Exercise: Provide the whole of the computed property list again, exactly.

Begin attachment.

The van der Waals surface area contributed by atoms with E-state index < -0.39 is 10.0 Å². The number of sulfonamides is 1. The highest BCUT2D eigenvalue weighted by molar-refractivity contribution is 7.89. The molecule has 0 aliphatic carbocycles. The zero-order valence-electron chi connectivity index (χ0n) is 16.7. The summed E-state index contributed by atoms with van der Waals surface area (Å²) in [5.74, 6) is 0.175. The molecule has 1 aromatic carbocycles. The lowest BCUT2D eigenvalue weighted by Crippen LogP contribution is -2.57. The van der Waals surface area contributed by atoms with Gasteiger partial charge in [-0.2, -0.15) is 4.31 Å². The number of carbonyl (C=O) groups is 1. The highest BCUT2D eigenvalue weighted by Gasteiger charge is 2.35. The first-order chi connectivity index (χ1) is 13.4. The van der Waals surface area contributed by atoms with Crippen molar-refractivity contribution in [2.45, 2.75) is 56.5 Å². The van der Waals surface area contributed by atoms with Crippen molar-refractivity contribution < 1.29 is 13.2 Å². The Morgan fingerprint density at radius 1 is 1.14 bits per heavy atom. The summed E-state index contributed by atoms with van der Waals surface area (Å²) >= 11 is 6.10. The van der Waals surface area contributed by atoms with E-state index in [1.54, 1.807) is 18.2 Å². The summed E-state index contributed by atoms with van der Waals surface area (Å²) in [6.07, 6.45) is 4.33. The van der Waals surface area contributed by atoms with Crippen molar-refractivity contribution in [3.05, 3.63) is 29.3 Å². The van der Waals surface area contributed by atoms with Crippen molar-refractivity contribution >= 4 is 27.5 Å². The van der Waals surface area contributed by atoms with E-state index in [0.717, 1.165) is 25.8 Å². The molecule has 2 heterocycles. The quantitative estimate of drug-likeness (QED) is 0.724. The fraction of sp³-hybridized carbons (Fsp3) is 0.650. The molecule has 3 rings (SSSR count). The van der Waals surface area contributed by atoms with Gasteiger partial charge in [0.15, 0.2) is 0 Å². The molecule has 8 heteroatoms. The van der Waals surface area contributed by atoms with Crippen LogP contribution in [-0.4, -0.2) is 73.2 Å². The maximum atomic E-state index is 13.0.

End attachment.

The van der Waals surface area contributed by atoms with E-state index < -0.39 is 10.0 Å². The number of sulfonamides is 1. The highest BCUT2D eigenvalue weighted by molar-refractivity contribution is 7.89. The molecule has 0 aliphatic carbocycles. The zero-order valence-electron chi connectivity index (χ0n) is 16.7. The summed E-state index contributed by atoms with van der Waals surface area (Å²) in [5.74, 6) is 0.175. The molecule has 1 aromatic carbocycles. The lowest BCUT2D eigenvalue weighted by Crippen LogP contribution is -2.57. The van der Waals surface area contributed by atoms with Gasteiger partial charge in [-0.2, -0.15) is 4.31 Å². The number of carbonyl (C=O) groups is 1. The highest BCUT2D eigenvalue weighted by Gasteiger charge is 2.35. The first-order chi connectivity index (χ1) is 13.4. The van der Waals surface area contributed by atoms with Crippen molar-refractivity contribution in [2.45, 2.75) is 56.5 Å². The van der Waals surface area contributed by atoms with Crippen molar-refractivity contribution < 1.29 is 13.2 Å². The Morgan fingerprint density at radius 1 is 1.14 bits per heavy atom. The summed E-state index contributed by atoms with van der Waals surface area (Å²) >= 11 is 6.10. The van der Waals surface area contributed by atoms with E-state index in [1.54, 1.807) is 18.2 Å². The summed E-state index contributed by atoms with van der Waals surface area (Å²) in [6.07, 6.45) is 4.33. The van der Waals surface area contributed by atoms with Crippen molar-refractivity contribution in [3.05, 3.63) is 29.3 Å². The van der Waals surface area contributed by atoms with Crippen molar-refractivity contribution >= 4 is 27.5 Å². The van der Waals surface area contributed by atoms with E-state index in [0.717, 1.165) is 25.8 Å². The molecule has 2 heterocycles. The quantitative estimate of drug-likeness (QED) is 0.724. The fraction of sp³-hybridized carbons (Fsp3) is 0.650. The molecule has 3 rings (SSSR count). The van der Waals surface area contributed by atoms with Gasteiger partial charge in [0.15, 0.2) is 0 Å². The molecule has 8 heteroatoms. The van der Waals surface area contributed by atoms with Crippen LogP contribution in [-0.4, -0.2) is 73.2 Å². The maximum atomic E-state index is 13.0.